Sometimes, writing is hard. Not hard in the same way digging a ditch is hard, or keeping a polite demeanour whilst an obnoxious customer harangues you for merely existing is hard, but it is hard.
Sometimes it feels like an endless slog, or the mere thought of putting words on the page makes you mentally (and/or physically) curl up into a ball, until either the feeling subsides, or a meteor hits the earth causing the next great extinction. Either way is fine, as for right now, you don’t have to write.
So, what to do?
1. Don’t Write
Sometimes you just need a break from the whole thing. Give yourself permission to take some time off. Don’t think about it, don’t worry about it, don’t feel guilty for not doing it. Just take some time, be it an hour, a day, a week, and simply decide not to write, or think about writing.
Writing is writing, even if you can’t get a single word out. If you are worrying and stressing and trying to force it, and not getting anywhere, then you are simply wasting time and energy that could be spent doing other things.
Worse still, you’re likely holding back future writing by not allowing yourself the time to actually relax and get back into the mindset where the words comes from. Like going to the gym, if you don’t rest properly between workout sessions, then you are going to hamper your progress.
Listen to what your mind/body is telling you, and take the rest days.
2. Write Something Else
Sometimes a change is as good as a rest.
If you’ve been working (or not working) on the same idea for a long time, doing something completely different can be a good way to clear the cobwebs from your brain.
Whether that takes the form of writing a short story or script, or a poem, or anything else, doesn’t really matter. It can even be just free-association nonsense that just comes spewing out of you. Just sit down and write.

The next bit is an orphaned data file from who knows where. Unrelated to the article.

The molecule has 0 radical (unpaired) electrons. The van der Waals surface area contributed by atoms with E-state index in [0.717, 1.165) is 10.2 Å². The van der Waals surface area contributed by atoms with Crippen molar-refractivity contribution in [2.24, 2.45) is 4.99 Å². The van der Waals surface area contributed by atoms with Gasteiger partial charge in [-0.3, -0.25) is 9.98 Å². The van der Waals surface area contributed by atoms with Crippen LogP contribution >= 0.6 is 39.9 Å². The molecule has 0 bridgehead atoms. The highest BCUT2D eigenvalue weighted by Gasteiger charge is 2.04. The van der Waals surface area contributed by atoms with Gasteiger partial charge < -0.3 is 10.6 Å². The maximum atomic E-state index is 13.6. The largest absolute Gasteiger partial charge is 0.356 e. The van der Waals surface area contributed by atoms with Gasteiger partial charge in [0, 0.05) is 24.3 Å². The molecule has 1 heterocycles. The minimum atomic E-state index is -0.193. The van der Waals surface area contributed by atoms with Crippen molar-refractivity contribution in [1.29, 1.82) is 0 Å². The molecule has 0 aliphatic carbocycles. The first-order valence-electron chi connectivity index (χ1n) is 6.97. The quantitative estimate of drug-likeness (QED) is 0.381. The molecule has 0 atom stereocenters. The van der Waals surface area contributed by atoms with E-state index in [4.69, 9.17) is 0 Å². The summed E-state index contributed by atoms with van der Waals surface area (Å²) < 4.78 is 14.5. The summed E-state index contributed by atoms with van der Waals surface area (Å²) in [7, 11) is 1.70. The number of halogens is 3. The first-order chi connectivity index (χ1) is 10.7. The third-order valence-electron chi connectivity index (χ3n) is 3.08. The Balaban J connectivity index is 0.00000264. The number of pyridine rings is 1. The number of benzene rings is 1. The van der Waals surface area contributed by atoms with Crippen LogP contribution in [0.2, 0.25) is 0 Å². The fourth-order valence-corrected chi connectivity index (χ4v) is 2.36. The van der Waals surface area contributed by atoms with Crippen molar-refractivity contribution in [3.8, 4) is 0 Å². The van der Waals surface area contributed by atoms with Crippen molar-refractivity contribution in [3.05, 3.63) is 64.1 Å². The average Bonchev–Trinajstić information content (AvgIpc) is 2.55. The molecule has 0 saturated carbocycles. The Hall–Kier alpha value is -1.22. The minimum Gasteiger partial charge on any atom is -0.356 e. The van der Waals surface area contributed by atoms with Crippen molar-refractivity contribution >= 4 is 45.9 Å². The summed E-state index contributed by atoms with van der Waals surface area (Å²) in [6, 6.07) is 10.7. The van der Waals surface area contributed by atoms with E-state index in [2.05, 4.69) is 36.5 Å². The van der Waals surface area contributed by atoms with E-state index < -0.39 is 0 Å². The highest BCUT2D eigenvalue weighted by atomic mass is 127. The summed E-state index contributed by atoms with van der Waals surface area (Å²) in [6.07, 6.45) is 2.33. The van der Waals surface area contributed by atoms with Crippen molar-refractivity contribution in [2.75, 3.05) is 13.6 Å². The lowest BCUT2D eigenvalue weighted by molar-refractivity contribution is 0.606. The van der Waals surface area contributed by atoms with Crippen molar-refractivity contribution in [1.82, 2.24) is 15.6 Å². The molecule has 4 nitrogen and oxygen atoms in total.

Don’t think about it, don’t judge it, don’t even read it. Just write something, anything.
It might turn out to be a work of genius, or the worst thing you’ve ever written. But you will have written something, and sometimes that is enough to get the juices flowing.
3. Write For Someone Else
There is a sense of isolation in being a writer. It can be lonely and at times feel completely pointless, especially if you’re working on something that may never see the light of day. So, find someone/thing to write for.
If you write articles, short stories, or poems then you might want to consider submitting something to this very website.
If screenplays are more your thing, then it might be worth looking for film-makers in your area with whom you may be able to collaborate. Or, if you live in the middle of nowhere, there is always the internet. Places like Reddit’s Produce My Script offer a chance for writers and film-makers to connect.
As always, be careful who you’re dealing with, but such an outlet might help to give your work a sense of purpose. So when you return to your opus, the batteries are recharged.
4. Refuel The Engines
It isn’t uncommon to run out of steam, or struggle to think of where your current story should go. If that is the case, then it might be time to refill the well.
Step away from the keyboard and watch a movie, or read a book, go to a show, or an art exhibition, or just stay at home and binge-watch that box-set you never got round to.
Immerse yourself in stories, in culture, in music, in anything you didn’t create. Leave the genius ideas to someone else for a bit and just enjoy them. Hell, they don’t even need to be good. Sometimes the best ideas come from seeing something done really badly.
Just go and experience something you had no part in, and let your subconscious do the heavy lifting. Hell, you might even enjoy yourself, too!
5. Just Write The Damn Thing!
There comes a point where all of the above stop being ways to revitalise your writing, and simply become excuses to avoid doing the actual heavy lifting.
If you’re on your third month of consciously resting your mind, your sixth seven-season long boxset, your five-thousandth article, your ninety-third short film, or twenty-seventh binder of free-association scribblings, then the odds are you’re either procrastinating, or there is something structurally unsound with what you are avoiding writing.
If it is the former, then you need to recognise that and put in the work. If it is the latter, then you need to identify what the issue is, and deal with it (how to do that is a different article entirely).
It is easy to get wrapped up in a project to such an extent that we cannot see the woods for the trees. Sometimes all it takes is giving yourself permission to step away for a short while for everything to fall into place. Other times, it is more difficult. But often, that short (guilt-free) break is enough to get things going again.
Good luck, and keep writing, well, most of the time!
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